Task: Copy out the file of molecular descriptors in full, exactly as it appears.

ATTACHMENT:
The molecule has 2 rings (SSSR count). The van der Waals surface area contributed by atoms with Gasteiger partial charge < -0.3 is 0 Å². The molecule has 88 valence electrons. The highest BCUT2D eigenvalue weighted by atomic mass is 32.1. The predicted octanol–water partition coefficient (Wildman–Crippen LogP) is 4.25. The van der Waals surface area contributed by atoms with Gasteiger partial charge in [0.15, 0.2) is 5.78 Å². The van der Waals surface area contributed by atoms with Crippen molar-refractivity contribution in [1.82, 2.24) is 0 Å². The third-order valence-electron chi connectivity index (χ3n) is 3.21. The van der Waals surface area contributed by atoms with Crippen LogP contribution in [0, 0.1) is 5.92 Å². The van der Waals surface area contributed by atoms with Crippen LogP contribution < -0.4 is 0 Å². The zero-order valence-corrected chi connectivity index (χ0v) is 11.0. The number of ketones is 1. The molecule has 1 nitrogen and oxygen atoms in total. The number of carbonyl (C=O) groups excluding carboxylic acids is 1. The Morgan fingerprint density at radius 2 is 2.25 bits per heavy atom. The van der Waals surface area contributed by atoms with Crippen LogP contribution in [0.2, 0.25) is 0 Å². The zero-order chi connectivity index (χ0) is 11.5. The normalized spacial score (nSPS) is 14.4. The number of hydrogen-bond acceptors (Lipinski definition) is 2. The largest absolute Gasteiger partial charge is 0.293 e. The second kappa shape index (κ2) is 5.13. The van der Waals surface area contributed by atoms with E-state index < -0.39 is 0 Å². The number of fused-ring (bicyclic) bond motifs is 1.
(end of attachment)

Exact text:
The molecule has 2 rings (SSSR count). The van der Waals surface area contributed by atoms with Gasteiger partial charge < -0.3 is 0 Å². The molecule has 88 valence electrons. The highest BCUT2D eigenvalue weighted by atomic mass is 32.1. The predicted octanol–water partition coefficient (Wildman–Crippen LogP) is 4.25. The van der Waals surface area contributed by atoms with Gasteiger partial charge in [0.15, 0.2) is 5.78 Å². The van der Waals surface area contributed by atoms with Crippen molar-refractivity contribution in [1.82, 2.24) is 0 Å². The third-order valence-electron chi connectivity index (χ3n) is 3.21. The van der Waals surface area contributed by atoms with Crippen LogP contribution in [0, 0.1) is 5.92 Å². The van der Waals surface area contributed by atoms with Crippen LogP contribution < -0.4 is 0 Å². The zero-order valence-corrected chi connectivity index (χ0v) is 11.0. The number of ketones is 1. The molecule has 1 nitrogen and oxygen atoms in total. The number of carbonyl (C=O) groups excluding carboxylic acids is 1. The Morgan fingerprint density at radius 2 is 2.25 bits per heavy atom. The van der Waals surface area contributed by atoms with Crippen LogP contribution in [0.2, 0.25) is 0 Å². The zero-order chi connectivity index (χ0) is 11.5. The normalized spacial score (nSPS) is 14.4. The number of hydrogen-bond acceptors (Lipinski definition) is 2. The largest absolute Gasteiger partial charge is 0.293 e. The second kappa shape index (κ2) is 5.13. The van der Waals surface area contributed by atoms with E-state index < -0.39 is 0 Å². The number of fused-ring (bicyclic) bond motifs is 1.